Last week, the New York Times ran an article on how influential Instagrammers are being courted by luxury brands with offers of free swags and other out-of-this-world perks in exchange for photos. We’re talking incredible “all expenses paid trips to Iceland”. AdWeek also chimed in with a follow-up article that called Instagram’s “secret barter economy.”
Well, it’s definitely not a secret anymore (and really, was it ever?), but it’s essentially a bartering system. With the race for the always-elusive, Instagram-loving millennial generation on, it’s easy to see why brands would jump at the chance to trade their luxurious swag for thousands of highly engaged millennial eyeballs that Instagram influencers and pay attention to their feeds.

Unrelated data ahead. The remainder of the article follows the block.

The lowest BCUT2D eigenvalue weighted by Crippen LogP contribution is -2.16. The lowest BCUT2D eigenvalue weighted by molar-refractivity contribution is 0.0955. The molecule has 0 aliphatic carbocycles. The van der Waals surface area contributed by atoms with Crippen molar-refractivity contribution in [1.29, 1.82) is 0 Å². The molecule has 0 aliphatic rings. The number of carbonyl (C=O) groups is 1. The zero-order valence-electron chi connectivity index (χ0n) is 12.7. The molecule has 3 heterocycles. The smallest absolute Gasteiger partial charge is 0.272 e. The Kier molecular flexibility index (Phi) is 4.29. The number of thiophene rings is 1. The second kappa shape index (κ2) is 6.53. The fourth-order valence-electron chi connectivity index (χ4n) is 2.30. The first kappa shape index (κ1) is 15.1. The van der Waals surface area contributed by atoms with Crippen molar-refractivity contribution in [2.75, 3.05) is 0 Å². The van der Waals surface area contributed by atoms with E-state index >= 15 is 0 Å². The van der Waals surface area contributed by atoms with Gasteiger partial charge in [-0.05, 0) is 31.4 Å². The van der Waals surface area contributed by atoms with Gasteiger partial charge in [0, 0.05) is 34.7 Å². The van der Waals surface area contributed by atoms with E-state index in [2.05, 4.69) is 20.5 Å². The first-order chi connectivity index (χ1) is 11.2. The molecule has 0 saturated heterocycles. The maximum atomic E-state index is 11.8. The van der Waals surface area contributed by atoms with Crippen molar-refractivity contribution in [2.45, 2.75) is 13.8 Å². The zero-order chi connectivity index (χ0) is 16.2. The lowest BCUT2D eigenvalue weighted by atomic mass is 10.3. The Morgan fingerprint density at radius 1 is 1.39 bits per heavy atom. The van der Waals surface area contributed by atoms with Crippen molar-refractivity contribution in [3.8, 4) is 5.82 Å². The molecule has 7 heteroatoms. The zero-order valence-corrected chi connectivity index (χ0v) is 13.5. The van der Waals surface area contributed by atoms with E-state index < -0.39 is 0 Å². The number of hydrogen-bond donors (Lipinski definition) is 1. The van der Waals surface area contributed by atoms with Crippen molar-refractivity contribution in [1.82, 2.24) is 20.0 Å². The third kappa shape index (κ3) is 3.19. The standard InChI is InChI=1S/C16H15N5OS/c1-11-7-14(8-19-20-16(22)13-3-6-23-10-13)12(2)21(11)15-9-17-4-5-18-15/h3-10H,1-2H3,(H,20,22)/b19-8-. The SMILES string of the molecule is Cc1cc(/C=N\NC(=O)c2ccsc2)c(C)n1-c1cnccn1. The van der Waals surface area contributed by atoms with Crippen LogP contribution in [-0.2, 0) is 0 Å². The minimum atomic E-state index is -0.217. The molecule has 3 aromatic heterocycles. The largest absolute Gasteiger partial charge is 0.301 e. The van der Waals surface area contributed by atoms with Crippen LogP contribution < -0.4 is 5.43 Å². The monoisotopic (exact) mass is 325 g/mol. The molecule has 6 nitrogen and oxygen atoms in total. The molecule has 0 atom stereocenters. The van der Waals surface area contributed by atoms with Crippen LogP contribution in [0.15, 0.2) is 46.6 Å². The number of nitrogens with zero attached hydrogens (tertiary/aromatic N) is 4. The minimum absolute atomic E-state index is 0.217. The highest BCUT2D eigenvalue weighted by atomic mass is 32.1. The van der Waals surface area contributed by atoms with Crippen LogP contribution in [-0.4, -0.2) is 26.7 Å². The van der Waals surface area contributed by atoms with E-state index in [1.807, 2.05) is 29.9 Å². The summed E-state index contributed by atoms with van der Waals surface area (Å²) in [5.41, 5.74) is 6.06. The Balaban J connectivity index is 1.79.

But before anyone starts crying #GramGate or claiming that Instagram influencers are “sold out,” let’s remember that brands and influencers have had this type of relationship for years. Companies send products to bloggers who “pay back” the brand with an honest review on an influential blog with thousands of readers. We all know this exercise.
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The only notable difference this time is the medium: photos instead of text. But that’s not new either, because as the Times article also points out, Coach has been hiring popular Instagram users to promote their products for the past two years.
So if Instagram’s sharing economy doesn’t mean it’s time to marvel at the network’s lost integrity, what does it mean?
Aside from the selfies, the food pics, and the filters, Instagram represents something great for social media marketing: an opportunity to turn things around in an age of newsfeeds littered with poorly targeted promotions.